Friday, 22 August 2014

Yvonne Nelson, Charles Novia, Joselyn Dumas slam #ALSIceBucketChallenge | What’s Your Take?

Where do you stand? Yay or Nay?

When we first saw the #ALSIceBucketChallenge, we thought it was an interesting way to get people involved in charity.

And since celebs and top personalities like Bill Gates, Oprah Winfrey, Usher and Simon Cowell joined the campaign, it of course went viral.

Interested persons are to get a friend to pour a bucket of water filled with ice on themselves or either donate to the ALS Association for its research on Lou Gehrig’s Disease.

It seems fun and an engaging way to get people to look up the ailment online as well as possibly donate.

And of course, our African celebs have joined. Don Jazzy, Genevieve Nnaji, Davido, Iyanya, Dencia, Didier Drogba all took part in it.

But a few stars are not amused. Yvonne Nelson, Joselyn Dumas and Charles Novia have all come out to criticise it. Most of them think with other diseases like Ebola , and Cholera, why are these celebs paying attention to a campaign for a disease that started internationally.
A few pro-#ALSIceBucketChallenge people, claim that if we have learnt anything from Ebola, it is that it is a global issue, and although Lou Gehrig’s Disease isn’t contagious, it could affect any African in the future and awareness by celebrities in Africa, could help the world find a solution.
Yvonne Nelson
On the international scene, Pam Anderson is also speking out.
Pamela Anderson
I can’t bring myself to do your Ice bucket challenge.
I enjoy a good dare- It’s always good to bring awareness – in fun, creative ways / I don’t want to take away from that.

but it had me thinking. Digging a bit deeper. I found that we may not be aligned – in our messages. So…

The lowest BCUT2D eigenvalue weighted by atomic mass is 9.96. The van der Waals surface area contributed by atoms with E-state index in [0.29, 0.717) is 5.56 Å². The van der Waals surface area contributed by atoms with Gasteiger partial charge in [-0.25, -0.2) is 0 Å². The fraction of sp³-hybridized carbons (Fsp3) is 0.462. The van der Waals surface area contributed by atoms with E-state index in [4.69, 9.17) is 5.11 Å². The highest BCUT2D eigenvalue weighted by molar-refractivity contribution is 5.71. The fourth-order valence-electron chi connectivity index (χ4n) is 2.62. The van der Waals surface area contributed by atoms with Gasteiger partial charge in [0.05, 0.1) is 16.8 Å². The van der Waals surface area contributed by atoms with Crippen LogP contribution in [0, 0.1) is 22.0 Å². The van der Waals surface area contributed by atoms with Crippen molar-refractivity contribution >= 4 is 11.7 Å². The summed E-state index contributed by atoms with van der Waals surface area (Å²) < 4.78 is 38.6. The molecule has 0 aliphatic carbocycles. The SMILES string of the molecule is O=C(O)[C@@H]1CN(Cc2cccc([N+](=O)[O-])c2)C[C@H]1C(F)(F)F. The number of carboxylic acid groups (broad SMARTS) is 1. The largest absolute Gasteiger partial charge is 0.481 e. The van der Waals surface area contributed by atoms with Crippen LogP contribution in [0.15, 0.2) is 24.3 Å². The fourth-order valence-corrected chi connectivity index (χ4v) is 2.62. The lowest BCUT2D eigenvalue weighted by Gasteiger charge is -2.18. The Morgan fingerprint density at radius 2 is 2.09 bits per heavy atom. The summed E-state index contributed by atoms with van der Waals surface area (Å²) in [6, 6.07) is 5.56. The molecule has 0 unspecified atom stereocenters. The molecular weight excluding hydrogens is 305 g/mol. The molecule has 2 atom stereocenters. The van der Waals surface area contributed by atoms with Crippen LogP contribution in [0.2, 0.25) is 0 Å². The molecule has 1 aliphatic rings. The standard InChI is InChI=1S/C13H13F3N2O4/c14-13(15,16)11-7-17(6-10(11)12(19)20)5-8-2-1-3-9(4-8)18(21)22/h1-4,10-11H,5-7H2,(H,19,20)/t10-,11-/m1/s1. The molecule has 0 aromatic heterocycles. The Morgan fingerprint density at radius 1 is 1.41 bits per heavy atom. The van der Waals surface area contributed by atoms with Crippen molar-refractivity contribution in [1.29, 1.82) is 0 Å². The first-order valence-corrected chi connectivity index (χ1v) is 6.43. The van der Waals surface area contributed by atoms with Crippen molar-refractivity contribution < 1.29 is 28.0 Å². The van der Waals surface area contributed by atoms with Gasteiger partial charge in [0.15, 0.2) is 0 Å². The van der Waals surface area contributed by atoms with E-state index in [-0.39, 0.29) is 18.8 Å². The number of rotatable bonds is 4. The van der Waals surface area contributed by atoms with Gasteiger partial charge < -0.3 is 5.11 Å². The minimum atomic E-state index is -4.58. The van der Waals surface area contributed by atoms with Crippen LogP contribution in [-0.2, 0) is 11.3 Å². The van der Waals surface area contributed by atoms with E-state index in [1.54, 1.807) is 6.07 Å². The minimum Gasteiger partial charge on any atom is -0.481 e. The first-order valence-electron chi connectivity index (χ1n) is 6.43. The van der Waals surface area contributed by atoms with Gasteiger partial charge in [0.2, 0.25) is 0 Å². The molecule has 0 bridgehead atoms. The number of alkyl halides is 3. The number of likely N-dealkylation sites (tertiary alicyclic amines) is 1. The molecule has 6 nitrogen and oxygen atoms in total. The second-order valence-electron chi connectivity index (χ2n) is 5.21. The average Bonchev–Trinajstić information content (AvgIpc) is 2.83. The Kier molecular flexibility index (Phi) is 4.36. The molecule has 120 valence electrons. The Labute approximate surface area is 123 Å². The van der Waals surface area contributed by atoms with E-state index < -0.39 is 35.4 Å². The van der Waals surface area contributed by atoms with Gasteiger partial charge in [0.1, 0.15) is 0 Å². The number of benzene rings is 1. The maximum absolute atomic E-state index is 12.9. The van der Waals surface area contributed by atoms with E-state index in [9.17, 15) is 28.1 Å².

- I thought Instead / I’d challenge ALS to stop Animal testing /– Recent experiments funded by the ALS Association, mice had holes drilled into their skulls, were inflicted with crippling illnesses, and were forced to run on an inclined treadmill until they collapsed from exhaustion. Monkeys had chemicals injected into their brains and backs and were later killed and dissected.

What is the result of these experiments (other than a lot of suffering)? In the past decade, only about a dozen experimental ALS treatments have moved on to human trials after being shown to alleviate the disease in animals. All but one of these treatments failed in humans—and the one that “passed” offers only marginal benefits to humans who suffer from ALS. This massive failure rate is typical for animal experiments, because even though animals feel pain and suffer like we do, their bodies often react completely differently to drugs and diseases. According to the FDA, 92 out of every 100 drugs that pass animal trials fail during the human clinical trial phase.

Sophisticated non-animal testing methods—including in vitro methods, advanced computer-modeling techniques, and studies with human volunteers, among others—have given us everything from the best life-saving HIV drugs to cloned human skin for burn victims. Trying to cure human diseases by relying on outdated and ineffective animal experiments isn’t only cruel—it’s a grave disservice to people who desperately need cures.

Please, help scientists make real progress toward treating and curing human diseases by visiting HumaneSeal.org to find and support charities that never harm animals and which pour their time and resources into advanced, promising, human-relevant cures.

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